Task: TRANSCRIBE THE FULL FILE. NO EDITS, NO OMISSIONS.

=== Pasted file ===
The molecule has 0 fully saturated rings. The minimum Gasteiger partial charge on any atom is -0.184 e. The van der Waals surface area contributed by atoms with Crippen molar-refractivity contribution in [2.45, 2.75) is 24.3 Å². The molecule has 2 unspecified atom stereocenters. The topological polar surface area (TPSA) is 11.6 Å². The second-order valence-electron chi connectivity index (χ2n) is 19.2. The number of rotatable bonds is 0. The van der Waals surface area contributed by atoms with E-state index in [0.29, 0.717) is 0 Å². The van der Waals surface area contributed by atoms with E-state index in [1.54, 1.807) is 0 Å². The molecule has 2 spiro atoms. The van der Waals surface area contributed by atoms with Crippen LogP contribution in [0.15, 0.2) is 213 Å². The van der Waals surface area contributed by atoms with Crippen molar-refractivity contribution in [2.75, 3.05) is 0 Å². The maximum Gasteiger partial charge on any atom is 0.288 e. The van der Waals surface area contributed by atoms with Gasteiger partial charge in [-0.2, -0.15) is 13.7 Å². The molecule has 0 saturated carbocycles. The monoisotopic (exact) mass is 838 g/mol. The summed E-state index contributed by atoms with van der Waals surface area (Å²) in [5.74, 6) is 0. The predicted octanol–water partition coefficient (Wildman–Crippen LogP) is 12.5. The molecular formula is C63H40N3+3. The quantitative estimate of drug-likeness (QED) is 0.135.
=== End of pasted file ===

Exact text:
The molecule has 0 fully saturated rings. The minimum Gasteiger partial charge on any atom is -0.184 e. The van der Waals surface area contributed by atoms with Crippen molar-refractivity contribution in [2.45, 2.75) is 24.3 Å². The molecule has 2 unspecified atom stereocenters. The topological polar surface area (TPSA) is 11.6 Å². The second-order valence-electron chi connectivity index (χ2n) is 19.2. The number of rotatable bonds is 0. The van der Waals surface area contributed by atoms with E-state index in [0.29, 0.717) is 0 Å². The van der Waals surface area contributed by atoms with E-state index in [1.54, 1.807) is 0 Å². The molecule has 2 spiro atoms. The van der Waals surface area contributed by atoms with Crippen LogP contribution in [0.15, 0.2) is 213 Å². The van der Waals surface area contributed by atoms with Crippen molar-refractivity contribution in [2.75, 3.05) is 0 Å². The maximum Gasteiger partial charge on any atom is 0.288 e. The van der Waals surface area contributed by atoms with Gasteiger partial charge in [-0.2, -0.15) is 13.7 Å². The molecule has 0 saturated carbocycles. The monoisotopic (exact) mass is 838 g/mol. The summed E-state index contributed by atoms with van der Waals surface area (Å²) in [5.74, 6) is 0. The predicted octanol–water partition coefficient (Wildman–Crippen LogP) is 12.5. The molecular formula is C63H40N3+3. The quantitative estimate of drug-likeness (QED) is 0.135.